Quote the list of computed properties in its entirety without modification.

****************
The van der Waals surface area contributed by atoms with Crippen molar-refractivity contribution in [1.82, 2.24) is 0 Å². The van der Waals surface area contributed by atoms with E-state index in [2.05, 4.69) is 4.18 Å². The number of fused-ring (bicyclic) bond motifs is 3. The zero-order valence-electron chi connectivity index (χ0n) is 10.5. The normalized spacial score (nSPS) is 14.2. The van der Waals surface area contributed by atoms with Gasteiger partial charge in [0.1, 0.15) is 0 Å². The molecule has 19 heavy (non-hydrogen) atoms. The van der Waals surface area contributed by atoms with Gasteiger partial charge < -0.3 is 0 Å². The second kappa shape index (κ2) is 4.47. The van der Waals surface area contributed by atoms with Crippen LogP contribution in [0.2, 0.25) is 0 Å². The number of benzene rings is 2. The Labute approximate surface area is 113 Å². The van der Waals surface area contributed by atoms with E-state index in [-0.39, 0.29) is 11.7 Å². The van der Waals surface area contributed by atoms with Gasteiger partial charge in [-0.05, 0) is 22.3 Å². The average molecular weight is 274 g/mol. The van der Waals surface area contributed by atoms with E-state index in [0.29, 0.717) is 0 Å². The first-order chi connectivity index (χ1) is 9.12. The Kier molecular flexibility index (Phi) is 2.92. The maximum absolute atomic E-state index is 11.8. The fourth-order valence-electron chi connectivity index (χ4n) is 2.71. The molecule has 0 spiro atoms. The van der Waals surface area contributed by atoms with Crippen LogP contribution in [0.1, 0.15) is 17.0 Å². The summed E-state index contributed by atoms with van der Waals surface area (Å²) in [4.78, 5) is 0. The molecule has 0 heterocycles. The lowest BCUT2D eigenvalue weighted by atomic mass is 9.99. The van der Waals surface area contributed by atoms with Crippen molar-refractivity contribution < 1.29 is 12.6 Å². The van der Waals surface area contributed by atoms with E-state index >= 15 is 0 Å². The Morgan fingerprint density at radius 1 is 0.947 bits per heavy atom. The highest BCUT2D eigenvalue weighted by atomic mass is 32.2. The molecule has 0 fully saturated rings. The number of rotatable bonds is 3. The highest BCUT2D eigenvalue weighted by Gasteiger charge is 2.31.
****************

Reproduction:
The van der Waals surface area contributed by atoms with Crippen molar-refractivity contribution in [1.82, 2.24) is 0 Å². The van der Waals surface area contributed by atoms with E-state index in [2.05, 4.69) is 4.18 Å². The number of fused-ring (bicyclic) bond motifs is 3. The zero-order valence-electron chi connectivity index (χ0n) is 10.5. The normalized spacial score (nSPS) is 14.2. The van der Waals surface area contributed by atoms with Gasteiger partial charge in [0.1, 0.15) is 0 Å². The molecule has 19 heavy (non-hydrogen) atoms. The van der Waals surface area contributed by atoms with Gasteiger partial charge < -0.3 is 0 Å². The second kappa shape index (κ2) is 4.47. The van der Waals surface area contributed by atoms with Crippen LogP contribution in [0.2, 0.25) is 0 Å². The number of benzene rings is 2. The Labute approximate surface area is 113 Å². The van der Waals surface area contributed by atoms with E-state index in [-0.39, 0.29) is 11.7 Å². The van der Waals surface area contributed by atoms with Gasteiger partial charge in [-0.05, 0) is 22.3 Å². The average molecular weight is 274 g/mol. The van der Waals surface area contributed by atoms with E-state index in [0.29, 0.717) is 0 Å². The first-order chi connectivity index (χ1) is 9.12. The Kier molecular flexibility index (Phi) is 2.92. The maximum absolute atomic E-state index is 11.8. The fourth-order valence-electron chi connectivity index (χ4n) is 2.71. The molecule has 0 spiro atoms. The van der Waals surface area contributed by atoms with Crippen LogP contribution in [0.1, 0.15) is 17.0 Å². The summed E-state index contributed by atoms with van der Waals surface area (Å²) in [4.78, 5) is 0. The molecule has 0 heterocycles. The lowest BCUT2D eigenvalue weighted by atomic mass is 9.99. The van der Waals surface area contributed by atoms with Crippen molar-refractivity contribution < 1.29 is 12.6 Å². The van der Waals surface area contributed by atoms with E-state index >= 15 is 0 Å². The Morgan fingerprint density at radius 1 is 0.947 bits per heavy atom. The highest BCUT2D eigenvalue weighted by atomic mass is 32.2. The molecule has 0 fully saturated rings. The number of rotatable bonds is 3. The highest BCUT2D eigenvalue weighted by Gasteiger charge is 2.31.